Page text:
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Governor Lincoln D. Chafee Signs New Apprenticeship Program for Information Technology Industry

Press Release

Location: Cranston, RI

This morning, Governor Lincoln D. Chafee and the RI Department of Labor and Training cosigned an authorization for the state's first apprenticeship program in information technology. The program, submitted by Atrion Networking Corporation, creates an Internetworking Associate Apprentice Program that includes 2,000 hours of on-the-job training and 272 hours of related classroom instruction. The signing occurred at the monthly meeting of the state's workforce policy-making body, the Governor's Workforce Board.

Previously, Rhode Island's active apprenticeship programs had been limited to construction and manufacturing occupations, such as carpenters, electricians, iron workers, pipefitters and machinists. Apprenticeship programs are sponsored by joint employer and labor groups, individual employers and/or employer associations.

Governor Chafee stated, "Moving the traditional apprenticeship model into non-traditional settings, such as the IT world, is a smart training strategy. It allows participants to work while they learn, and it requires businesses to be very involved in both the design and the delivery of skills training."

"Our goal is to educate and train entry-level technicians in both the practical and theoretical aspects of the customized technology process," said Jamie Boughman, apprentice program manager at the Warwick-based Atrion Networking Corp. "In the future, we hope to expand our apprenticeship model to include stackable credentials for upward mobility within our organization."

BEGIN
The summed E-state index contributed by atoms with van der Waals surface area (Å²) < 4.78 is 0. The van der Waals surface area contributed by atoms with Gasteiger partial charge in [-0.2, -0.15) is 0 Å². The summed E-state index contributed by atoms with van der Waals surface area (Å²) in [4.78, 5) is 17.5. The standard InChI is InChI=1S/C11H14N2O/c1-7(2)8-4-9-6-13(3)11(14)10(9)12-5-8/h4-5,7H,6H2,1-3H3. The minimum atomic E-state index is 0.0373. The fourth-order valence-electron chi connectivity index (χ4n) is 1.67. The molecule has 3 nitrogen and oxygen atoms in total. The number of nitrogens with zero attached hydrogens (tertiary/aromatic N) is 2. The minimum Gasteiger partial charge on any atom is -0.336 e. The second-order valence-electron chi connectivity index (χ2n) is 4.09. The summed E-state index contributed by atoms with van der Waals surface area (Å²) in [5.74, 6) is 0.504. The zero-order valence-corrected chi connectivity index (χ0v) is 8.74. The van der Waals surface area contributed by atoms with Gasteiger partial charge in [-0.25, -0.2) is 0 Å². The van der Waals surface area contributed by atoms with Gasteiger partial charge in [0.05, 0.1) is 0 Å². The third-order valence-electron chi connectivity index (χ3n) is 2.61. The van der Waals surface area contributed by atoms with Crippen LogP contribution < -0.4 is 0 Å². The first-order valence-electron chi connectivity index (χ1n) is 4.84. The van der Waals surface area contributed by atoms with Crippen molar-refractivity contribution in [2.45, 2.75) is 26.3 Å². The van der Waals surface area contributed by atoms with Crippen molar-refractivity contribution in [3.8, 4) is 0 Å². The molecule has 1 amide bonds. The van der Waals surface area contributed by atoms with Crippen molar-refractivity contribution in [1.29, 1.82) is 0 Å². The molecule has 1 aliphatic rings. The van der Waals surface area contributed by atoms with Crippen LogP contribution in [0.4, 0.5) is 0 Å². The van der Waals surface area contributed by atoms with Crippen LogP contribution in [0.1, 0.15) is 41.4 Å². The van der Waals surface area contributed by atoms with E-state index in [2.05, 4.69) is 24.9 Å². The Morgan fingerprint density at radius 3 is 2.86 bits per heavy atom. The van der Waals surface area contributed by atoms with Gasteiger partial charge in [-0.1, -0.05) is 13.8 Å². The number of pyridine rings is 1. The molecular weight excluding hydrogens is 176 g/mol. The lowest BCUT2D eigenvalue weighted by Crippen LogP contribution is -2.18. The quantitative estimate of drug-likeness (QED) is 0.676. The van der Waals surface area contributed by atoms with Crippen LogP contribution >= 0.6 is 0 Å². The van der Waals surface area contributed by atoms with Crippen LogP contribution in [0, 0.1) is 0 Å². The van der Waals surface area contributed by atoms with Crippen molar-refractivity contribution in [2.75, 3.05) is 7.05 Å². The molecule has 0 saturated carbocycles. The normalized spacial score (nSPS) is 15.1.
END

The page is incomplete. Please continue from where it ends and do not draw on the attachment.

The one-year Internetworking Associate Apprentice Program includes classroom learning in Microsoft Server Foundations, Cisco Unified Communications and Routing and Switching concepts as well as soft skill training in customer service and workplace expectations. Apprentices will also shadow senior engineers in the field; these same engineers will provide critical mentoring and coaching.

Director of Labor and Training Charles J. Fogarty added, "Atrion has created a new apprenticeship model for Rhode Island that is not only helpful to Atrion but to any other IT company that would like to launch a similar internship, because Atrion has already established the standard for curriculum." Fogarty adds that any worker who completes the Internetworking Associate Apprentice Program now has a recognized and portable credential in the IT industry.

Bernard Treml, supervisor of apprenticeship at the RI Department of Labor and Training, stated that Information Technology is the first of what the department hopes are future non-traditional apprenticeships. He added that the department recently has engaged in preliminary talks with businesses in the health care, hospitality and marine trades to discuss possible apprenticeship training programs in their industries.

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